Interview With Founder Payam Salehi
Writing a book is solitary work. How can doing a Writing Quest help?
While writing a book—or essays, blog posts, poetry, whatever it may be—is inherently an internal process, we’ve found through doing these Quests that the biggest boost of productivity and fun comes from finding others in the same boat as you. Having a support system can make all the difference in turning writing from a hair-pulling experience into a source of joy.
In this Quest, you choose your own 5-week writing goal, and we’ll surround you with an expert instructor and an incredibly supportive community to provide you with the motivation and tools to help you hit your goal.
For example, we match everyone with an accountability buddy based on their writing level, genre, and personality fit and place people into teams. In these teams, they give each other constant feedback and help one another reach their goals and unlock secret rewards, which range from silly encouragement videos to private, 30-minute calls with professional editors and authors.
We celebrated so many amazing achievements in the last quest—one person wrote 20,000 words, another launched a new blog—which we think is a testament to how much everyone supported each other in both doing their work and having fun.
Some writers might not have considered seeking accountability partners and other writers to share their work with. Why do you think it’s beneficial to make these connections?
There’s something really powerful about helping someone else reach their goals and feel proud of their accomplishments. It provides a sense of fulfillment and connection that you might not find as easily in other aspects of life.
We actually heard from one of the participants in the last Quest that she was initially skeptical about the accountability buddy process, but after it ended, she was a “convert.” She told us that she learned how to ask for feedback, how to be more open, and how to see potential in herself that she hadn’t previously felt. Another has said that she was able to improve her non-fiction writing by being matched with an accountability buddy who was working on short stories, which gave her a fresh perspective she wouldn’t have otherwise.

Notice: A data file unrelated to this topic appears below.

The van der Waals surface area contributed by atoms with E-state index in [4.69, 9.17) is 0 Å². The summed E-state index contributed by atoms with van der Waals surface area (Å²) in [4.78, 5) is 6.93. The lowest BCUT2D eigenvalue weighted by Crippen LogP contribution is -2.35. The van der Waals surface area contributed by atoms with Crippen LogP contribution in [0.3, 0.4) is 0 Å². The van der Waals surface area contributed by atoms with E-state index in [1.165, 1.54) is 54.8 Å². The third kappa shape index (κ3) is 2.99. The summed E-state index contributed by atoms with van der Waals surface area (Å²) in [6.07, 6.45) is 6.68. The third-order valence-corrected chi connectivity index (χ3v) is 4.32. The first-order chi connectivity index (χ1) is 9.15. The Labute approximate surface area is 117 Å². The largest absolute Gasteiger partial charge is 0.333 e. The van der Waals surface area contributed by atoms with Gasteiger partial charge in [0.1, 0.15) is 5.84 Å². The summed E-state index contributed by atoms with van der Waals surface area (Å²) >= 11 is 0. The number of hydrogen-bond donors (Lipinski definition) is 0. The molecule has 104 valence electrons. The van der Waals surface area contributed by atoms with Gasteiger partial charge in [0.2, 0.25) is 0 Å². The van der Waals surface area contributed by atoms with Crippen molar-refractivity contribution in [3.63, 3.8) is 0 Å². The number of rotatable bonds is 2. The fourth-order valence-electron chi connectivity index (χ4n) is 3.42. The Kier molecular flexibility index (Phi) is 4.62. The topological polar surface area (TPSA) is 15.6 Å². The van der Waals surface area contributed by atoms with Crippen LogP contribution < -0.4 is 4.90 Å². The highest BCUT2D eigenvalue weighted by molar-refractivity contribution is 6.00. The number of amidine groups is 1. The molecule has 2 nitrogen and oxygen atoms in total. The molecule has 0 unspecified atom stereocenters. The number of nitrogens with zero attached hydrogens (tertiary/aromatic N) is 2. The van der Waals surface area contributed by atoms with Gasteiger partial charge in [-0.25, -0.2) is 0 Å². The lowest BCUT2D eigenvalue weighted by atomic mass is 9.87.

A number of folks have messaged us in the weeks since the last Quest saying they are still meeting with their buddies weekly—that’s exactly the kind of relationship we’re trying to cultivate!
What does a Writing Quest offer that might be hard to find in a free community? What do you think the role is of a free community vs. a paid one?
There are definitely great aspects of being part of a free online writing group, but generally, its biggest benefit is also its biggest drawback: flexibility. When something is free, it’s easier to bail or not make it a priority.
We attract a committed group of people who show up to make progress on their writing goals and to be there for another person—an excellent complement to belonging to free groups. We find that having a financial and time commitment creates skin in the game and keeps the momentum going. And each quest is 5 weeks—long enough to make some significant progress, but not so long that it feels like an overwhelming commitment.